Once you have your fresh nuts selected, the next step is the planting process. Black walnut nuts can be planted directly outside in the fall but if you insist on planting in the spring, you will need to create a cold period prior to planting. This can be done by placing them in the fridge or in an unheated garage but when using this approach, make sure to not allow the seed to dry out.
For each tree you want, you will need three nuts. Black walnut trees have a low germination rate, which averages between 30 to 50 percent. Once you have your seeds selected, prepare the ground as described above. After that has been done, plant each nut three to four inches deep. To keep squirrels from finding your nuts, cover with hardware cloth and then mulch.
Pruning will need to be done every May through July. This will keep the tree growing straight and should start when the tree is a seedling. The first thing one will need to check is the top of the tree. You do not want any forking. To prevent this, one will need to examine the terminal shoot (top). If the shoot is growing at an angle, it will need to be cut off. If the terminal shoot is forking, tie the two pieces together and then cut off the weaker branch where it does not come together with the other branch.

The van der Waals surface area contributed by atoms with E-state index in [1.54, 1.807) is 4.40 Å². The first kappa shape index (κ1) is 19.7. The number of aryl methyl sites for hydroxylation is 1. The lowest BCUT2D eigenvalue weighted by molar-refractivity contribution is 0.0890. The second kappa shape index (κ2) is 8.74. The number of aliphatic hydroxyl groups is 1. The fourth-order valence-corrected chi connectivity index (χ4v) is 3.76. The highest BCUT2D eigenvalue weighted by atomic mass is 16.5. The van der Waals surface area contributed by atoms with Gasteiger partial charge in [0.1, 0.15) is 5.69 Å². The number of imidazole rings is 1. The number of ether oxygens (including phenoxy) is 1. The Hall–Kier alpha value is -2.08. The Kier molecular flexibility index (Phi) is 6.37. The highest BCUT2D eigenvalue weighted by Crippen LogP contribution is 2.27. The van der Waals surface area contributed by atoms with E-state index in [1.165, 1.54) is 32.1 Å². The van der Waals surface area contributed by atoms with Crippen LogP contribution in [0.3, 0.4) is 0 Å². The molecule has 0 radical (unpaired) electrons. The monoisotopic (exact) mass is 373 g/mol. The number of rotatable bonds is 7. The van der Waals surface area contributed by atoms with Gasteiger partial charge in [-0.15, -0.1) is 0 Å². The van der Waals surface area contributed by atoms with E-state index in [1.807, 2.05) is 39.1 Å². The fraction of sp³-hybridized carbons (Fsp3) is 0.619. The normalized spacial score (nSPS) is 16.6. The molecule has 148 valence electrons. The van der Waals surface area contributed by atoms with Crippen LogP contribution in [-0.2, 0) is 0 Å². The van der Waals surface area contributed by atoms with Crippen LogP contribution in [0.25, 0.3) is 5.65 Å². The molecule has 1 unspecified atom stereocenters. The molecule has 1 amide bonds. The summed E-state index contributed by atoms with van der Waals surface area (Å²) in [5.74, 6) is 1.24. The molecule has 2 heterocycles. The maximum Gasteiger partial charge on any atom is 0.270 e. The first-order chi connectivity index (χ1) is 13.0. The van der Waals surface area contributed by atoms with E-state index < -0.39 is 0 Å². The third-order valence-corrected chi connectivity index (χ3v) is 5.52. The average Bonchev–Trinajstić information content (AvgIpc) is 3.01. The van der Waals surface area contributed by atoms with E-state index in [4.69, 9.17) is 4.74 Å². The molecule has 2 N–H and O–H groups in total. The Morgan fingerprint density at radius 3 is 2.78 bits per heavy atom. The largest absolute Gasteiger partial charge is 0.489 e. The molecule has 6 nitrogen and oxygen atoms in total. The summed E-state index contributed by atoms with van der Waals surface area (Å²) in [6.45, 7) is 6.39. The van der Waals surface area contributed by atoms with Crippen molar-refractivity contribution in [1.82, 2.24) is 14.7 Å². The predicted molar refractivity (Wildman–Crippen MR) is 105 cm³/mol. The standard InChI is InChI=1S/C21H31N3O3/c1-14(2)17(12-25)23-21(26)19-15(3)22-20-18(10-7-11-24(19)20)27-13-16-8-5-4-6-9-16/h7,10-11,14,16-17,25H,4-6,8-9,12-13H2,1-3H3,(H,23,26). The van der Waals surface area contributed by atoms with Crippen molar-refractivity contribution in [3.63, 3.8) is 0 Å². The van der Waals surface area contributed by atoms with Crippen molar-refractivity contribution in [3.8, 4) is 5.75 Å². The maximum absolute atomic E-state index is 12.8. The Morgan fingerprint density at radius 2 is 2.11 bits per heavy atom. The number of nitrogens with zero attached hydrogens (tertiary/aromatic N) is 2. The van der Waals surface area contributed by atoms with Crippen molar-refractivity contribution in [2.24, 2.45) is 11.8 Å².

After the tree is three years old, you can begin to remove side branches. Doing this simple task will make your tree(s) more valuable since there will be no knots in the wood.
While black walnut trees are beautiful, they do have one peculiar trait and that is they produce a growth inhibiting/killing chemical called juglone. This means that pine and apple trees along with potatoes, tomatoes, and blackberries should never be planted near black walnut trees.